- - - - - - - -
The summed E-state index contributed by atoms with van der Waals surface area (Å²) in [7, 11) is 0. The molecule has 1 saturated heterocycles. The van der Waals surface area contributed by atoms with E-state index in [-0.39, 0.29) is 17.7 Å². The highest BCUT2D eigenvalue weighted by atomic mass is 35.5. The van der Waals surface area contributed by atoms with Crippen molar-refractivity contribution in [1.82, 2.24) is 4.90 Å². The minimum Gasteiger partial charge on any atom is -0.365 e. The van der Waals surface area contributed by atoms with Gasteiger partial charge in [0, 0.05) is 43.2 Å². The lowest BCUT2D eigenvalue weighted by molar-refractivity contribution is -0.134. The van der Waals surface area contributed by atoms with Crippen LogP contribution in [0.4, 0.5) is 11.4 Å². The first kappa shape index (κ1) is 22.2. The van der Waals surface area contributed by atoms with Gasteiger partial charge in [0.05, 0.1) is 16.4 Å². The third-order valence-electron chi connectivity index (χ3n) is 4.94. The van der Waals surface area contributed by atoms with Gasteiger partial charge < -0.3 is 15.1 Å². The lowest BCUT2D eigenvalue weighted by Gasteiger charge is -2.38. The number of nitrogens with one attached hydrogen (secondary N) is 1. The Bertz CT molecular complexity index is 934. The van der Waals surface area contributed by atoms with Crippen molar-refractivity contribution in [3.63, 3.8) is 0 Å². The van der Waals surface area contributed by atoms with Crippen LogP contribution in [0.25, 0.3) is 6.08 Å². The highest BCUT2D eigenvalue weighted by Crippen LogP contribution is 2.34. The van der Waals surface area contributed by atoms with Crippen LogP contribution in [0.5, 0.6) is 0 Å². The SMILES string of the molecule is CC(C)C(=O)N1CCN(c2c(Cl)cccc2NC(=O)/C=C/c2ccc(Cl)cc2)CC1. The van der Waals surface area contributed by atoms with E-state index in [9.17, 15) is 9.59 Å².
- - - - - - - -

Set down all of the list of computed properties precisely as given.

The summed E-state index contributed by atoms with van der Waals surface area (Å²) in [7, 11) is 0. The molecule has 1 saturated heterocycles. The van der Waals surface area contributed by atoms with E-state index in [-0.39, 0.29) is 17.7 Å². The highest BCUT2D eigenvalue weighted by atomic mass is 35.5. The van der Waals surface area contributed by atoms with Crippen molar-refractivity contribution in [1.82, 2.24) is 4.90 Å². The minimum Gasteiger partial charge on any atom is -0.365 e. The van der Waals surface area contributed by atoms with Gasteiger partial charge in [0, 0.05) is 43.2 Å². The lowest BCUT2D eigenvalue weighted by molar-refractivity contribution is -0.134. The van der Waals surface area contributed by atoms with Crippen LogP contribution in [0.4, 0.5) is 11.4 Å². The first kappa shape index (κ1) is 22.2. The van der Waals surface area contributed by atoms with Gasteiger partial charge in [0.05, 0.1) is 16.4 Å². The third-order valence-electron chi connectivity index (χ3n) is 4.94. The van der Waals surface area contributed by atoms with Gasteiger partial charge < -0.3 is 15.1 Å². The lowest BCUT2D eigenvalue weighted by Gasteiger charge is -2.38. The number of nitrogens with one attached hydrogen (secondary N) is 1. The Bertz CT molecular complexity index is 934. The van der Waals surface area contributed by atoms with Crippen molar-refractivity contribution in [3.63, 3.8) is 0 Å². The van der Waals surface area contributed by atoms with Crippen LogP contribution in [0.25, 0.3) is 6.08 Å². The highest BCUT2D eigenvalue weighted by Crippen LogP contribution is 2.34. The van der Waals surface area contributed by atoms with Crippen LogP contribution in [0.5, 0.6) is 0 Å². The SMILES string of the molecule is CC(C)C(=O)N1CCN(c2c(Cl)cccc2NC(=O)/C=C/c2ccc(Cl)cc2)CC1. The van der Waals surface area contributed by atoms with E-state index in [9.17, 15) is 9.59 Å².